6. Wendy, I received your email inviting comments to your blog post and have read your essay several times. I wondered if you could clarify something for me. You are pro-life and anti-abortion, yes?

    You would like to support Obama, although you are not happy that he is a proponent of legal abortion. However, you will lend him your support because you see the Democrats as better able to address the underlying causes of why women seek abortions in the first place. Correct?

    Where I seem to be getting lost is what it is you want your readers to do. Are you calling for more public debate on the topic of abortion? Are you asking your pro-choice readers to adopt your pro-life beliefs? Are you hoping to use this blog as a platform to catalyze a movement of Democrats willing to speak out against abortion? I’m a bit confused.

  7. Interesting and thoughtful work, Wendy.

    Of course you can be pro-life and pro-Obama. For the exact same reasons you can be pro-choice and vote for McCain. Politics is NEVER a one-issue animal. I admire your friend’s convictions, but turning in a blank ballot will only matter to your friend, and it will accomplish absolutely nothing. It will mean nothing to Obama or McCain, and it will mean nothing to those who support either candidate.

    It also misses the point about political campaigns.

    Political campaigns are about winning and power. I believe this to be true…with very, very few exceptions. It is also about selecting a person or position that may be flawed, but “less flawed” (in your opinion) than another person or position. This is where your idea of “pragmatism” comes in. You are pro-life (I am too) and you may not like Obama’s stance on abortion, but pragmatically, he seems more “pro-life” in other areas than McCain. Others will rank the candidates and their positions differently, and choose McCain. So, we choose and we vote. Then we take our lumps (and our victories) as they come down the road.

    Remember when the Democrats took over the Senate and the House two full years ago, promising to end the War in Iraq? What happened to that issue and that theme? Where did it go? The war continues and was even increased, because pragmatically, it is a dog to politicians. Today, the issue is Wall Street , mortgages, and and bail outs. Obama will not lay blame on anyone in his own party (just Bush), and McCain will only blame special interests (not Republicans). It is not in either man’s interest to do so, and until it is politically pragmatic, they won’t do it. Why? Because this is about winning.

    Obama talks about “Hope” and “Change” and “fulfilling the American Promise” (Interesting he picked that phrase, instead of “the American Dream” Now it is a promise) McCain talks about “Country First” and “Reform” and “Honor.” But these are campaigns, and they are ALWAYS designed to do one thing before all other things: win elections.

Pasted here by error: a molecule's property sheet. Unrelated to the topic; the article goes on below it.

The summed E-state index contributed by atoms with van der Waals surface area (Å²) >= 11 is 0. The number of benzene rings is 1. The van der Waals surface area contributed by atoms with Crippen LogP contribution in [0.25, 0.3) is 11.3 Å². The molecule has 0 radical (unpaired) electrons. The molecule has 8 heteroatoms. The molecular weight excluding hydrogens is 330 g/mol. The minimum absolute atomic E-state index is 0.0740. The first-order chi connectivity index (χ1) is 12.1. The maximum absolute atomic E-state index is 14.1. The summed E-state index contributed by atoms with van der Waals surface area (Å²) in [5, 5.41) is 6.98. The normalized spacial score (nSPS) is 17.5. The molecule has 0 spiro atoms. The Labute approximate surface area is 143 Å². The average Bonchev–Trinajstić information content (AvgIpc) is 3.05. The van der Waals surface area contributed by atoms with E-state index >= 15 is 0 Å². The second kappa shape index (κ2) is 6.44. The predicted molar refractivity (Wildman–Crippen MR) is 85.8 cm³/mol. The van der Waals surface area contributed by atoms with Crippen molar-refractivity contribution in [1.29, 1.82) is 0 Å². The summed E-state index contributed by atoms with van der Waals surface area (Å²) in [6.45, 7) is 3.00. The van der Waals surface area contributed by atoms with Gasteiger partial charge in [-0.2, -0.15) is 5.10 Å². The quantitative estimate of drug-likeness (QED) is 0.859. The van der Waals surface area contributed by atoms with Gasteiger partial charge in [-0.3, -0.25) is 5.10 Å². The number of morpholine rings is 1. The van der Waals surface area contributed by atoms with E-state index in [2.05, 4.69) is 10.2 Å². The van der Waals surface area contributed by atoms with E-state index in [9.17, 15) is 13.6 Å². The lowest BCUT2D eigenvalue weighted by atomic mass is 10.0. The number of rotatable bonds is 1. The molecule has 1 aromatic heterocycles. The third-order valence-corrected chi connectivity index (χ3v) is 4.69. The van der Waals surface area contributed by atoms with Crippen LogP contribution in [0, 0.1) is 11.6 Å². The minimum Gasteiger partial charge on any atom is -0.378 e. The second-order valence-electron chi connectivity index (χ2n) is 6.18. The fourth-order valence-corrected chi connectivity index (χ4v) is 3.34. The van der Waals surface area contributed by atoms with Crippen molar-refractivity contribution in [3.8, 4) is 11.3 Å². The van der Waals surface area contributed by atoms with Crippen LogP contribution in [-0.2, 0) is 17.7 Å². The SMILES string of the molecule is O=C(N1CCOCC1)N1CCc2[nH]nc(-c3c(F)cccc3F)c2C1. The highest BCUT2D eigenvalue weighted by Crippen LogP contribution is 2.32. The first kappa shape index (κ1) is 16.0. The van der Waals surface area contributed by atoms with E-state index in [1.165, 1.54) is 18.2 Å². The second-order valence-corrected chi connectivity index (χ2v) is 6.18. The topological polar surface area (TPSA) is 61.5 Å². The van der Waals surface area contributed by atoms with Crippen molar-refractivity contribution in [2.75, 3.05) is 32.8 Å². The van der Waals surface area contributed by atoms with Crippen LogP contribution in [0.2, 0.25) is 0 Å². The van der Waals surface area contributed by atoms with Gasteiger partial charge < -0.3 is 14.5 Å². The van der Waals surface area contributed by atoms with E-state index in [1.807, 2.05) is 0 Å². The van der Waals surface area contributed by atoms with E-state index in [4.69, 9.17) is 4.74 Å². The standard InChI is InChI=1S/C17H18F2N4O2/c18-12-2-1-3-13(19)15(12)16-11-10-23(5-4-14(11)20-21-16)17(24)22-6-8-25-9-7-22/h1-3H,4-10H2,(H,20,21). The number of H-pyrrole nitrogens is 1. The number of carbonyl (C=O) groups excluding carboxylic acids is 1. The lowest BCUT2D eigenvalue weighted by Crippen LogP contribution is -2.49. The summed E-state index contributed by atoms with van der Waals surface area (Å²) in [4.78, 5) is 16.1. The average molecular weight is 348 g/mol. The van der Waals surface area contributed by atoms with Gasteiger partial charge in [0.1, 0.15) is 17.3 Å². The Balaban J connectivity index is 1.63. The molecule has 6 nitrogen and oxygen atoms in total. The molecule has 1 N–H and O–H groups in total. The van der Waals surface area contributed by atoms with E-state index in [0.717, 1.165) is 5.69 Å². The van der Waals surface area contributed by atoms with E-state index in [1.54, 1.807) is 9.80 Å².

I recommend Os Guiness’ book, “On Civility.” Good stuff

  8. As a Christian, I believe in panentheism, a belief system which posits that God exists and interpenetrates every part of nature, and timelessly extends beyond as well. Panentheism is distinguished from pantheism, which holds that God is synonymous with the material universe. Therefore, I struggle with people who are anti-abortion but could care less about the environment because “God is going to destroy it all on Judgment Day anyway,” a heretical view of the end of time as shown in the Revelation to St. John. My other tension is that I don’t believe one can successfully legislate morality. The break-up of Yugoslavia is a case in point. The ethnic tensions that had been “successfully” suppressed under Communism flared up immediately after Tito was gone. All of those years of forced peaceful co-existence had no internal reality for the majority of people who went right back to hating each other the second they could. If we ban abortion, an evil I despise, it will simply drive it underground. If we force women to go through unwanted pregnancies, we will simply have more abused, impoverished, neglected children who will (often) grow up to perpetuate a vivcious cycle. The solution, in my mind, is to make our culture a “life-giving” culture in all ways, where we help women and men live to their full creative potential so that sex isn’t mindless entertainment or a form of power anymore. Pregnancies would then be welcomed (there will always be the exception here) and children would be cherished growing up with clean food, water and air in an environment that stimulates their minds and bodies to creative goodness. I hate abortion but to me it is simply the tip of a much larger iceberg of social ills and if we get hung up on the tip, our boat will sink.

  9. Well said, Jack. The role of politicians is to make us think that their campaign schtick is actually a promise. The role of voters is to get underneath that campaign schtick and vote for what we believe is the real person. It is a difficult job, made more difficult by the fact that the politicians are in control of how campaigns happen.

    These hot issues are great for politicians, hence the way they rise to the surface during important election cycles, because they make voting a matter of emotion rather than reason.

    One general question: is there anyone who isn’t pro-life? I don’t imagine that there are many who believe abortion (the act) to be a swell dandy thing to do. And if a person has no moral issue with aborting a fetus, is that the kind of person we’d really want raising a child anyhow?

  10. Valerie –